My Verse

 I have loved poetry as far back as I can remember, and now, after years of reading and studying poetry and poets, I have a little better appreciation and understating of what poetry is about. I started writing down lines of verse almost as soon as I starting to read and enjoy poetry. My preference has always been for pre-twentieth century poetry, which is mostly written in rhyme, so most of my verse has some rhyming scheme. Much of my verse is not original in style, but rather emulates the styles of other poets. It was some time after I began writing verse before I realized that I was doing that, but I haven’t worried much about it. [Emily Dickinson (1830 –1886)] is one of my favorite poets, and her work has influenced me more than that of other poets – in substance and style. I have included some of my favorite verse here, along with notes about the verse or circumstances under which I wrote it.

Portrait of smiling girl in white shirt sitting behind desk and

Katie Smiled

Katie Smiled when we met –
Looking up from the chair she sat in;
Ann Landers, you love to get
Sweets into your column –
So, put this in:

Say I’m romantic,
Say I’m a fool …
By looks and brains denied,
Say I’m over the hill –
But add: Katie Smiled.

I wrote the above verse about a real-life incident and a real person named Katie, but it emulates the style, form and content of the poem, [“Jenny Kissed Me”]] by Leigh Hunt.

Sleep or Leap?

Dragged myself this Morning
To the edge of my bed –
To peer out over the precipice –
And ponder my Mortal Fate:
Stay – and sleep – or Leap?
The eternal, infernal options
Were of no little moment
At that Moment – one might say –
Because, I had not
At that moment read –
The Obits for the day!

A Promise Made

Alas, when last I saw my friend,
I told her I’d see her after;
Now all is left is my regret
And memory of her laughter.

The void between that promise made –
And when it’s finally kept
Exceeds the universe I know
In length – and height – and depth.

I wrote the verse above after the unexpected death of a dear friend. It is written in the style of Emily Dickinson, one that builds drama in the first stanza and then resolves that drama in the second. The verse is also similar in purpose to one of Dickinson’s poems.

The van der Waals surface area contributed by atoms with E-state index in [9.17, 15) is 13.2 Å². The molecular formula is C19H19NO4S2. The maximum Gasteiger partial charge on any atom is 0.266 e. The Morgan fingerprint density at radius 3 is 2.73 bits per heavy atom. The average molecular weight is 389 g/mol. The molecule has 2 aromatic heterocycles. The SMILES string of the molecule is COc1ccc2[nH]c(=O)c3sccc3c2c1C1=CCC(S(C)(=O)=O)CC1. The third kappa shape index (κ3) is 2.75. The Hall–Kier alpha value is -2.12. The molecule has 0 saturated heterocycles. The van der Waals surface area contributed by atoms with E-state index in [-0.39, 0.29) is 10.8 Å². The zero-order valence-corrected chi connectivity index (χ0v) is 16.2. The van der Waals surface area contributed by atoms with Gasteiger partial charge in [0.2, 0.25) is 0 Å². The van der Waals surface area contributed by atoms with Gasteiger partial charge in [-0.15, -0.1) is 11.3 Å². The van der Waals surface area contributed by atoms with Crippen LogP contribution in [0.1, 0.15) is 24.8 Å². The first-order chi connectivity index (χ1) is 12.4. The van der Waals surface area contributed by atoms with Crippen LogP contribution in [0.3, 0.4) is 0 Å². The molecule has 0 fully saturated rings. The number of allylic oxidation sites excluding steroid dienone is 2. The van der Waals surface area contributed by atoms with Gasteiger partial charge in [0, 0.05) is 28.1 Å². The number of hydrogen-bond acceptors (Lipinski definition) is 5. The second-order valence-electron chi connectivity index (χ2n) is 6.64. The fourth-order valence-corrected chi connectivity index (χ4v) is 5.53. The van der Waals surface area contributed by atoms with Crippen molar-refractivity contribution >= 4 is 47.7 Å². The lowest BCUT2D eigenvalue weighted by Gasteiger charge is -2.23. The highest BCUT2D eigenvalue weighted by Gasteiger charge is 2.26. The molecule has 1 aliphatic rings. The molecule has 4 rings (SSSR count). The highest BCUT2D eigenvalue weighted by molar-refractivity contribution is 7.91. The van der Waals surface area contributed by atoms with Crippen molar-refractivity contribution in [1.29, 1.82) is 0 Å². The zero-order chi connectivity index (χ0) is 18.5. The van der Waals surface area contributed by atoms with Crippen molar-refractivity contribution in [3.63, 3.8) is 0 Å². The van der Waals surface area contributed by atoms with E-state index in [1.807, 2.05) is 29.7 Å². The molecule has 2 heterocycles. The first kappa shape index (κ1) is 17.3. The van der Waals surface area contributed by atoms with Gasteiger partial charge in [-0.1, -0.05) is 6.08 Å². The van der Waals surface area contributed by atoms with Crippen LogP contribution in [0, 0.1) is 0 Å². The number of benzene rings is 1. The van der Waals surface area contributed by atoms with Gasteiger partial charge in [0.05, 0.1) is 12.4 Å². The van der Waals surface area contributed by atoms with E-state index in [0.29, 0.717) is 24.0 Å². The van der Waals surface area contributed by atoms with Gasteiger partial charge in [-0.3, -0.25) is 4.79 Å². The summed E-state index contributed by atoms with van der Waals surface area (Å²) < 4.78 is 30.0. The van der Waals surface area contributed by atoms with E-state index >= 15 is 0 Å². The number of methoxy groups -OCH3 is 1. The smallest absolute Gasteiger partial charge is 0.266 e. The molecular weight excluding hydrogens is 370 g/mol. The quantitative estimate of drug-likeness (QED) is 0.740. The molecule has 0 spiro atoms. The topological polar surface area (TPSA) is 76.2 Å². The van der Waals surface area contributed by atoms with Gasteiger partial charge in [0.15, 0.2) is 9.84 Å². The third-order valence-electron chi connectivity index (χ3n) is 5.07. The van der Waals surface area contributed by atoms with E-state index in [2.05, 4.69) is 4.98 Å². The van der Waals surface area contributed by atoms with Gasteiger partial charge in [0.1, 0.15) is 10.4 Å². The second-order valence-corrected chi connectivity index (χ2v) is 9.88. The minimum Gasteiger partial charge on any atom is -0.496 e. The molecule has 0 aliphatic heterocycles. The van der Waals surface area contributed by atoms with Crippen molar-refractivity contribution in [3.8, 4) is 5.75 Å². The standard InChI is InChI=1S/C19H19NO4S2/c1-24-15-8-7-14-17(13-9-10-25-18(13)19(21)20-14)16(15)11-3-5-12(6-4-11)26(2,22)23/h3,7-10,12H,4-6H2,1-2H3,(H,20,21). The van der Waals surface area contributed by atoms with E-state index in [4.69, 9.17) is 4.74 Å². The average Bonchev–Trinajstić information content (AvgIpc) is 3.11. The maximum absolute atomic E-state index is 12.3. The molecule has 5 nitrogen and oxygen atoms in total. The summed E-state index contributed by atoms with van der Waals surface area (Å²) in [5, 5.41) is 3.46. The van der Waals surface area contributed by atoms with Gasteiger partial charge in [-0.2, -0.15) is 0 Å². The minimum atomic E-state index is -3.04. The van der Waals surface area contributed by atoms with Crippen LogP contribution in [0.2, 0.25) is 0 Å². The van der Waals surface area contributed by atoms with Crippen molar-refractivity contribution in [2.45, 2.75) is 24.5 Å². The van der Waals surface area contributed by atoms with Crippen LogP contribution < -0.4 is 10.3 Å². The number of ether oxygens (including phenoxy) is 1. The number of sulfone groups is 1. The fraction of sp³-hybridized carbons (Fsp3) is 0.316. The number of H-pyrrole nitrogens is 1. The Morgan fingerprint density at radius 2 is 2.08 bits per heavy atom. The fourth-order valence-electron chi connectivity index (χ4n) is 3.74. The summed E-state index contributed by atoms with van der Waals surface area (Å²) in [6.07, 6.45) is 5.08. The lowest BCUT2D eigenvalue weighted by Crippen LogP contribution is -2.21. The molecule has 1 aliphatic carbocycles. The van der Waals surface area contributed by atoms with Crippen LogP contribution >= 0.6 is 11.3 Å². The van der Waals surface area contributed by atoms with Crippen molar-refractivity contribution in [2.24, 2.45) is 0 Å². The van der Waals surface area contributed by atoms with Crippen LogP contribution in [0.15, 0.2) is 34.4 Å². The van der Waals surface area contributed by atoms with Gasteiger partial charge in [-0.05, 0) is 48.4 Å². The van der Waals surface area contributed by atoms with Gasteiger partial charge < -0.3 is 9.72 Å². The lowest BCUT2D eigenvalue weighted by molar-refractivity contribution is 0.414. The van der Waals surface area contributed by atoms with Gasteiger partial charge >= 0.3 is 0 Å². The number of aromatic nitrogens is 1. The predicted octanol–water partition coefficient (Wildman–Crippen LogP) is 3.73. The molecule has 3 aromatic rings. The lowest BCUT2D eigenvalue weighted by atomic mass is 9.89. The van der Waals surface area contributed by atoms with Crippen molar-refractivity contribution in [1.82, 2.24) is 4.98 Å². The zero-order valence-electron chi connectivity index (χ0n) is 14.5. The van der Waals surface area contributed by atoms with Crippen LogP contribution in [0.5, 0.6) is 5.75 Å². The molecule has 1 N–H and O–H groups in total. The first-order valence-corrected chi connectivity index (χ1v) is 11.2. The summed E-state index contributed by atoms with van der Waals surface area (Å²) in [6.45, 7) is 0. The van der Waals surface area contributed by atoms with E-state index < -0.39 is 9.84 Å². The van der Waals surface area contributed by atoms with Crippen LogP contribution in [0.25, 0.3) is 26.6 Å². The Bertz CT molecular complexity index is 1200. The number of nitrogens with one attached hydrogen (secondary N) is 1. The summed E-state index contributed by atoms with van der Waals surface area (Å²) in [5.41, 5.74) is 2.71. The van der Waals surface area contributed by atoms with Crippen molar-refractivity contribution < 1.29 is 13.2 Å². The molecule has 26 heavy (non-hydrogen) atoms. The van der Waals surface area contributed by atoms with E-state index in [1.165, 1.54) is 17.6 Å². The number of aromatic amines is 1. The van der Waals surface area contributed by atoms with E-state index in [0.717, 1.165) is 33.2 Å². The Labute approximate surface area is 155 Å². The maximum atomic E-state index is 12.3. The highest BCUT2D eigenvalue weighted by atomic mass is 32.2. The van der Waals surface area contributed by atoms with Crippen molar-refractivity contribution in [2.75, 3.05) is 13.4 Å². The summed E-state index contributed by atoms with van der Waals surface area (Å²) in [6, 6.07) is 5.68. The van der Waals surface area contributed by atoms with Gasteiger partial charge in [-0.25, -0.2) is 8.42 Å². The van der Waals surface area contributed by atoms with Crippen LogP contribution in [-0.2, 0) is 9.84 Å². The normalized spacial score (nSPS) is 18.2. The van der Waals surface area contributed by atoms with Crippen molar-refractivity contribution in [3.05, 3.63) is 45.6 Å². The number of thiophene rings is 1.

A flock of curious pansies
With mocking colored masks –
Craned their long and slender necks
To watch me as I passed.
The curiosity I aroused –
Had a short-lived stay,
For when I circled – round behind –
No heads were turned my way.


If my being sad –
would make you happy,
I’d go out and gather grief –
Invest in desperation –
Beyond most all belief,
But if I saw you happy,
There would go my grief –
And with it my investment –
No bailout – no relief.

If my being happy –
would make you happy,
I’d go out and corner joy –
Invest in love and charity
And watch my fortunes grow.
I’d share that joy forever
Compounded interest – that –
No bank could hold the dividends
My investment would begat.

This above verse is also written in the style of Emily Dickinson, but using an investment metaphor for love was my own idea


The Price of War

Join up brave young patriot –
Duty calls – and pride,
With flags a-waving smartly –
And a parent at each side:
One who asks you not to go,
And one who cheers you on,
Reluctant mother, willing dad –
The seeds unequal sown.

Welcome home fallen hero –
With solemn steps – and pride,
In flag-draped coffin – carried –
With a parent at each side:
One who begged you not to go,
And one who cheered you on,
Grieving mother, regretful dad –
The burden equal borne.

The verse above is one of my all-time favorites. It suggests a disagreement between a young soldier’s parents over his volunteering for military service which adds to the sorrow of losing a son – and it brings home the emotional conflict between service to country and the attendant sacrifices.

This Man

This Man – This dark black Black Man –
Lived at the lower end Of what’s known now as
Main street – In the hamlet of Toomsboro, Ga. –
To reach the site where this man used to live:
Walk down Main Street
From the Swampland Opera House  Building –
Across the Central of Georgia Railroad tracks –
Pass the old train depot,
A row of shanties on the left –
And what was once two funeral homes
On the Right.

Now – stop and look right –
just before you reach
Where the big white Black schoolhouse –
Used to sit on its haunches –
With its back to milky-white
Commissioner Creek,
And stare up Main Street:
Past the funeral homes,
And the row of shanties,
Past the train depot
And the railroad tracks –
And – into the face of
The Wilkinson County Bank.

This Man worked hard at lumber yards –
At whatever he was asked to do –
Repaired worn-out lawnmowers,
And helped out in the little restaurant
His family ran on the premises –
Which served delicious hotdogs –
To Black and White Folks.

This Man knew his place
In a White Man’s town –
He Politely answered yas suh, no suh
Or thanky suh – When asked –
And nothing – when not.
He never rode in the front of a bus,
Never entered the front door
Of a White Man’s house –
And never overtly questioned a sign
That read “Whites Only.”

But – before he died
This Man had sent
Every child  that he sired and raised
Off to college and a life –
This Man dreamed about –
And helped build –
But never got to live.

The above verse is about a man whom I got to know while growing up in the hamlet of Toomsboro, Georgia.